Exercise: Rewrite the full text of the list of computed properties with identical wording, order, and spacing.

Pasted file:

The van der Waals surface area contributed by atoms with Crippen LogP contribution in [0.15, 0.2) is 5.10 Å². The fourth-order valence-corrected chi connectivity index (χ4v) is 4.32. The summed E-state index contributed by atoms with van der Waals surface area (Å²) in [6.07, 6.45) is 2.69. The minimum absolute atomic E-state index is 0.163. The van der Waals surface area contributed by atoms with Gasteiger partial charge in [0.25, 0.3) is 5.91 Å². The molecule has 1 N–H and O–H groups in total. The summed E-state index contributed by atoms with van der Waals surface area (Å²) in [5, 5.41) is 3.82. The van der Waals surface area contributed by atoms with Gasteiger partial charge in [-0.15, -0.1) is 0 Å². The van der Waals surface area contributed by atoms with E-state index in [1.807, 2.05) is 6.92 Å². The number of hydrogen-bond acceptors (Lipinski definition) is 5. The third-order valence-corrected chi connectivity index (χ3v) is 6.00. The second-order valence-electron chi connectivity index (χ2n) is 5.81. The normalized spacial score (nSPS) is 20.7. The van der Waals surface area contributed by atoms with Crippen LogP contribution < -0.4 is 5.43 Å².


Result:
The van der Waals surface area contributed by atoms with Crippen LogP contribution in [0.15, 0.2) is 5.10 Å². The fourth-order valence-corrected chi connectivity index (χ4v) is 4.32. The summed E-state index contributed by atoms with van der Waals surface area (Å²) in [6.07, 6.45) is 2.69. The minimum absolute atomic E-state index is 0.163. The van der Waals surface area contributed by atoms with Gasteiger partial charge in [0.25, 0.3) is 5.91 Å². The molecule has 1 N–H and O–H groups in total. The summed E-state index contributed by atoms with van der Waals surface area (Å²) in [5, 5.41) is 3.82. The van der Waals surface area contributed by atoms with Gasteiger partial charge in [-0.15, -0.1) is 0 Å². The van der Waals surface area contributed by atoms with E-state index in [1.807, 2.05) is 6.92 Å². The number of hydrogen-bond acceptors (Lipinski definition) is 5. The third-order valence-corrected chi connectivity index (χ3v) is 6.00. The second-order valence-electron chi connectivity index (χ2n) is 5.81. The normalized spacial score (nSPS) is 20.7. The van der Waals surface area contributed by atoms with Crippen LogP contribution < -0.4 is 5.43 Å².